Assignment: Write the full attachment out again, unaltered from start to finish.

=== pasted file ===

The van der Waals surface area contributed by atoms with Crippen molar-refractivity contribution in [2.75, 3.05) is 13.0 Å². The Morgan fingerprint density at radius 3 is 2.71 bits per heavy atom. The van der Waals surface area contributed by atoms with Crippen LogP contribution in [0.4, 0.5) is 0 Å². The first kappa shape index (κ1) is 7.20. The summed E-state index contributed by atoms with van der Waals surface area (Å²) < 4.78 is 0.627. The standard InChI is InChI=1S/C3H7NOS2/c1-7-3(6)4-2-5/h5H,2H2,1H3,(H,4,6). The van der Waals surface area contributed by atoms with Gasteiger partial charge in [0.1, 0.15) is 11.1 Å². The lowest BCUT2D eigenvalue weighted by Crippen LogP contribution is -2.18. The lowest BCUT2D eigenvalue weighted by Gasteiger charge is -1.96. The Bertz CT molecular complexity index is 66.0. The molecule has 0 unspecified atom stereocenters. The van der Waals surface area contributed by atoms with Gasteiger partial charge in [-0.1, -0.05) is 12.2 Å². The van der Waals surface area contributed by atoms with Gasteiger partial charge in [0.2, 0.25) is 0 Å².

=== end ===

The van der Waals surface area contributed by atoms with Crippen molar-refractivity contribution in [2.75, 3.05) is 13.0 Å². The Morgan fingerprint density at radius 3 is 2.71 bits per heavy atom. The van der Waals surface area contributed by atoms with Crippen LogP contribution in [0.4, 0.5) is 0 Å². The first kappa shape index (κ1) is 7.20. The summed E-state index contributed by atoms with van der Waals surface area (Å²) < 4.78 is 0.627. The standard InChI is InChI=1S/C3H7NOS2/c1-7-3(6)4-2-5/h5H,2H2,1H3,(H,4,6). The van der Waals surface area contributed by atoms with Gasteiger partial charge in [0.1, 0.15) is 11.1 Å². The lowest BCUT2D eigenvalue weighted by Crippen LogP contribution is -2.18. The lowest BCUT2D eigenvalue weighted by Gasteiger charge is -1.96. The Bertz CT molecular complexity index is 66.0. The molecule has 0 unspecified atom stereocenters. The van der Waals surface area contributed by atoms with Gasteiger partial charge in [-0.1, -0.05) is 12.2 Å². The van der Waals surface area contributed by atoms with Gasteiger partial charge in [0.2, 0.25) is 0 Å².